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Some Like It Cold by Nicole Winans

The car crept up the hill through a wrought iron gate and parked under the light of a lamppost beside a small dark gatehouse. Rain sloshed over the windshield. The driver of the car waited inside, tapping the dashboard, his eyes fixed forward. No one came to greet him.

The man rolled his car window down and stuck out his head into the wet night. Tepid spattering raindrops quickly formed a river in the brim of his hat.

“Is anybody there?” he shouted. He opened the car door and stuck one foot out, then the other, a long slicker shielding him from the rain. Wind ruffled his clothes. He tilted his head into the slashing rain and walked to the gatehouse, rattling the door uselessly.

A feminine voice called out to him in the dim light. A beautiful woman dressed in a white satin robe with her hair in curlers jogged toward him. Suede pumps made her tilt dangerously forward as she made her way over the uneven driveway. Rain poured over her hair and face, and soaked her robe. The light from the lamppost overhead lit up her skin and set a pair of diamonds glinting from her ears. The woman stopped several yards away from the man and motioned for him to come closer.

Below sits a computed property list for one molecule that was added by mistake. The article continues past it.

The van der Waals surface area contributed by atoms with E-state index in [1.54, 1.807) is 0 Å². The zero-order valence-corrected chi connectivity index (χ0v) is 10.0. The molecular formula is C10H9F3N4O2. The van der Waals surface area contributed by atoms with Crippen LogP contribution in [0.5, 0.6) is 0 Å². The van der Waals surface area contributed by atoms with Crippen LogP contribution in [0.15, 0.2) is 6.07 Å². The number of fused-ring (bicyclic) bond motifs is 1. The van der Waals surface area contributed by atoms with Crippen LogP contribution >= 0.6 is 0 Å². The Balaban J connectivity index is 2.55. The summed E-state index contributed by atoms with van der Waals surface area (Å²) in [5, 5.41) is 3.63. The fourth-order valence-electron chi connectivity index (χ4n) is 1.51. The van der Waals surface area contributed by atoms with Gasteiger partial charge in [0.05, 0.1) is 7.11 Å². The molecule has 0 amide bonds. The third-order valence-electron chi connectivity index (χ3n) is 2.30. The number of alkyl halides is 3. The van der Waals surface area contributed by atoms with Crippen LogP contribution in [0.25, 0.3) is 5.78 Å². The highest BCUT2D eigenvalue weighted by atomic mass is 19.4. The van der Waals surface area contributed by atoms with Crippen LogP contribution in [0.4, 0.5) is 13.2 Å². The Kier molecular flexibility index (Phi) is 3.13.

“Are you the host of the party?” the man asked, watching her carefully.

The woman nodded then smiled warmly, enticingly.

“I have to get my equipment.” The man stepped slowly back to his car, not taking his eyes off the woman. He grabbed a leather camera bag and walked to her side. “I’m sorry I’m late,” he offered.

“Don’t worry, my husband is late. I’m just glad you could make it.” Her voice came out warm and smooth. “You’re Gregory?”

The man nodded. “Do I need to move my car?”

“Don’t worry about that.” She motioned in the direction she had come, then tucked her hand into the crook of his arm. They began walking in an unhurried pace side by side up the driveway.

“The unveiling is at ten, it’s the most important moment of the evening. My life’s work. You’ll be sure to capture it.” There was no question in the woman’s voice.

“I won’t miss it,” said Gregory.

The two of them walked silently the rest of the way up the driveway. Within minutes they stood in front of an expansive stone mansion.

The woman moved confidently up the steps and pushed open the front door. Live orchestra music passed through the entryway and escaped out into the night. The woman smiled again at Gregory as he halted on the top step, then walked through the door.

A young woman waited inside wearing a black dress and white apron. She reached for Gregory’s coat and hat, shaking them over the rug, never taking her eyes from the woman in curlers.